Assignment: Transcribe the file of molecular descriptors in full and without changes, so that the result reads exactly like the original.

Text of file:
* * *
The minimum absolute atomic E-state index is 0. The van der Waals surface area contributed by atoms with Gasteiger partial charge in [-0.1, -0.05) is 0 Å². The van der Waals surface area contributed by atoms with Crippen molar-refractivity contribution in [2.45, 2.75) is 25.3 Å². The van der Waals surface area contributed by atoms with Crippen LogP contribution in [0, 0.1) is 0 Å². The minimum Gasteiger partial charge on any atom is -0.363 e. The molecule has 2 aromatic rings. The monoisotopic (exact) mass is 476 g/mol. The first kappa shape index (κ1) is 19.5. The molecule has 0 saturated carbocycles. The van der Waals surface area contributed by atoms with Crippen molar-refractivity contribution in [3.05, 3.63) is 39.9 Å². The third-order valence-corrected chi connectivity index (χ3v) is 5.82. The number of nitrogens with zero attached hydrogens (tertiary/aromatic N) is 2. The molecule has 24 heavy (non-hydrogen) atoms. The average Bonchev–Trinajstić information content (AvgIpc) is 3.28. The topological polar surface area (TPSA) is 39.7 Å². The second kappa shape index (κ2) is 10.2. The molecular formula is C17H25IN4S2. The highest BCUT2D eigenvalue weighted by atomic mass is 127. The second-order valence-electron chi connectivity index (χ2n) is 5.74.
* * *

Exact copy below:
The minimum absolute atomic E-state index is 0. The van der Waals surface area contributed by atoms with Gasteiger partial charge in [-0.1, -0.05) is 0 Å². The van der Waals surface area contributed by atoms with Crippen molar-refractivity contribution in [2.45, 2.75) is 25.3 Å². The van der Waals surface area contributed by atoms with Crippen LogP contribution in [0, 0.1) is 0 Å². The minimum Gasteiger partial charge on any atom is -0.363 e. The molecule has 2 aromatic rings. The monoisotopic (exact) mass is 476 g/mol. The first kappa shape index (κ1) is 19.5. The molecule has 0 saturated carbocycles. The van der Waals surface area contributed by atoms with Crippen molar-refractivity contribution in [3.05, 3.63) is 39.9 Å². The third-order valence-corrected chi connectivity index (χ3v) is 5.82. The number of nitrogens with zero attached hydrogens (tertiary/aromatic N) is 2. The molecule has 24 heavy (non-hydrogen) atoms. The average Bonchev–Trinajstić information content (AvgIpc) is 3.28. The topological polar surface area (TPSA) is 39.7 Å². The second kappa shape index (κ2) is 10.2. The molecular formula is C17H25IN4S2. The highest BCUT2D eigenvalue weighted by atomic mass is 127. The second-order valence-electron chi connectivity index (χ2n) is 5.74.